When people run their own businesses, they tend to put everything into them. We know… both through our own personal experiences and through working with our clients. Being an entrepreneur or running your own practice requires that you are completely focussed on making it work. Yet there is, always, much at stake.

We believe there are seasons to entrepreneurship: a time to put all your eggs in one basket, and a time when you need to start playing it safer…or at least, making informed decisions based on your personal circumstances. Whether you are an entrepreneur, a doctor, an accountant in your own practice or even employed by a company, the key words to live by are: you need to diversify your investment in the business, away from the business, over time.

Autonomy, freedom and potential for financial success are three great reasons people start their own businesses. Yet with 80% of new businesses shutting their doors within the first three years, failure can be a real likelihood for some. In spite of the stats, few entrepreneurs take that critical step back and look at where their business as an asset fits into their overall financial position.

Invest in yourself

Generally, entrepreneurs tell financial planners that investing in retirement funds is a waste of time, as they can make a much better return by investing in their own businesses. This is quite correct, but it is important to consider the risk associated with making this higher return. Our response is usually something along the lines of: “You had better make that big return, as the risk you are putting on you and your family is much higher. You could lose the whole investment whilst in most cases a retirement fund loss would be temporary in nature.”

Our approach as financial planners will generally be to encourage business owners and entrepreneurs to “Go for it!”, particularly if they are younger. Investing in yourself will generally be the best return you will ever get. Once you get a bit older and have family responsibilities, that is when you need to realise the risks that you have taken on personally and start to diversify your investments.

Understand the risks

There are more risks to starting your own business than you might realise. Just as every business needs some sort of capital investment, whether machinery or a salary, nearly every entrepreneur has to take a salary cut until cash flow is steady enough from which to draw a living wage. Adding further pressure, entrepreneurs usually have to borrow money. While bank adverts tend to project that they will be your business partner, the reality is that you take on the risk yourself: you may well end up borrowing from your own bond. When this is done, few entrepreneurs realise the risks they have put their families under. If the business goes under, you lose not only the capital and loss of earnings, but also years of potential savings in a diversified and generally safer environment.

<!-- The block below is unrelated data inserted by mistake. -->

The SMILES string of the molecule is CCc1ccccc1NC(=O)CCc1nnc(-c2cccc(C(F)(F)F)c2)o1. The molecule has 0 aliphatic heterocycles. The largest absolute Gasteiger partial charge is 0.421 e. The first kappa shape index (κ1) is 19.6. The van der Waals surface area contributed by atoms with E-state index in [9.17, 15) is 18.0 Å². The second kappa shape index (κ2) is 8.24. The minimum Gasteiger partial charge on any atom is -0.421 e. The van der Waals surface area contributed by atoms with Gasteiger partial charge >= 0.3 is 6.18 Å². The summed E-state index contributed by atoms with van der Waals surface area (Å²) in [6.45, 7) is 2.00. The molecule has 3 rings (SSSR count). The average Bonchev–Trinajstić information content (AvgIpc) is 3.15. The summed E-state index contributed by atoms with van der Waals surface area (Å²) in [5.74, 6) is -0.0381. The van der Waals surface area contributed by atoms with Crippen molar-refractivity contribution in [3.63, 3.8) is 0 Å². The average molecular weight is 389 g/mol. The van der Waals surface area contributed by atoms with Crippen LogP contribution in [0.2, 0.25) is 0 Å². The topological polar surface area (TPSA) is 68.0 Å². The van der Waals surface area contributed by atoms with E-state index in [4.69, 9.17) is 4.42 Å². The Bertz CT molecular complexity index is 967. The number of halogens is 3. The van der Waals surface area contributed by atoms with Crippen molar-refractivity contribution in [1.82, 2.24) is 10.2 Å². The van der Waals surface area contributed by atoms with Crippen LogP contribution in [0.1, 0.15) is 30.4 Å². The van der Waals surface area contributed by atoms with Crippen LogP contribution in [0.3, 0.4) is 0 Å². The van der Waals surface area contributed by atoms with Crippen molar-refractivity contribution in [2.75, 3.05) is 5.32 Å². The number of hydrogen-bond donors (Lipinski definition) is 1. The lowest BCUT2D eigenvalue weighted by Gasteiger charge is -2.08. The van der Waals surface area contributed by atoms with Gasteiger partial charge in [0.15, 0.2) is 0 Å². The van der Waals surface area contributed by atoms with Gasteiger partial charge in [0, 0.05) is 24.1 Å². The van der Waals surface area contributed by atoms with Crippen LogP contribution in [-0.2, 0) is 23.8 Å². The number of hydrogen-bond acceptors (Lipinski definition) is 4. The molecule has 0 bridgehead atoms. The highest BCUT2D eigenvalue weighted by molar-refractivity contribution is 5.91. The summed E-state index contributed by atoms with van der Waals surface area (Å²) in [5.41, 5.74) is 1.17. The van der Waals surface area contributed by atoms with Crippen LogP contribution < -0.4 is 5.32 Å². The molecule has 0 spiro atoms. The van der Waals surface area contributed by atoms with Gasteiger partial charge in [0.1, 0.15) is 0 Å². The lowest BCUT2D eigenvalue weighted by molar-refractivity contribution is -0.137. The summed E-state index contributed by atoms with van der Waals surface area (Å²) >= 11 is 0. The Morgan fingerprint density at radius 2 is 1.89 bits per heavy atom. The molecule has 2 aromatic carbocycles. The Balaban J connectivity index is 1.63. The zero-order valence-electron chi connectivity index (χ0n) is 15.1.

Then there’s the risk of sudden changes within your industry, either due to market factors, new technology, competition or even the law, which could render your business worthless. The short-term and long-term ramifications could be crippling, to you, your family and even your employees, if their investments aren’t diversified.

When do you diversify?

Think of your business asset as one share in your financial life. If someone advised you to put all your money into just one share on the stock market, you’d probably think they were crazy. The same is true for business owners. As an entrepreneur, it’s time to start diversifying when your business is paying your lifestyle expenses, through your salary, profit share, or dividends.

So how do you go about diversifying your portfolio? It’s a three-pronged approach. First, make sure that you are aggressively paying down your home loan or any other lifestyle debt. Second (and simultaneously), max out your retirement contributions to the company pension/provident fund (or RA for self-employed). Lastly, build up a discretionary local/offshore portfolio on a monthly basis.

Beware of the big pay day

It’s a fact of life that every business owner believes their business is worth significantly more than it is. Waiting for that big pay day can be a very risky strategy, particularly if your financial plan has you counting on selling a business for a lot of money, but you only get what a buyer is willing to pay at the time. Unless your business is a tech start-up designed to be sold quickly, your financial plan should not hinge on selling your business. Income generation should be the main benefit of your business in the financial plan. If at the end, there is a capital sale, this is a “bonus”.

In our next newsletter we will look at the importance of succession planning.

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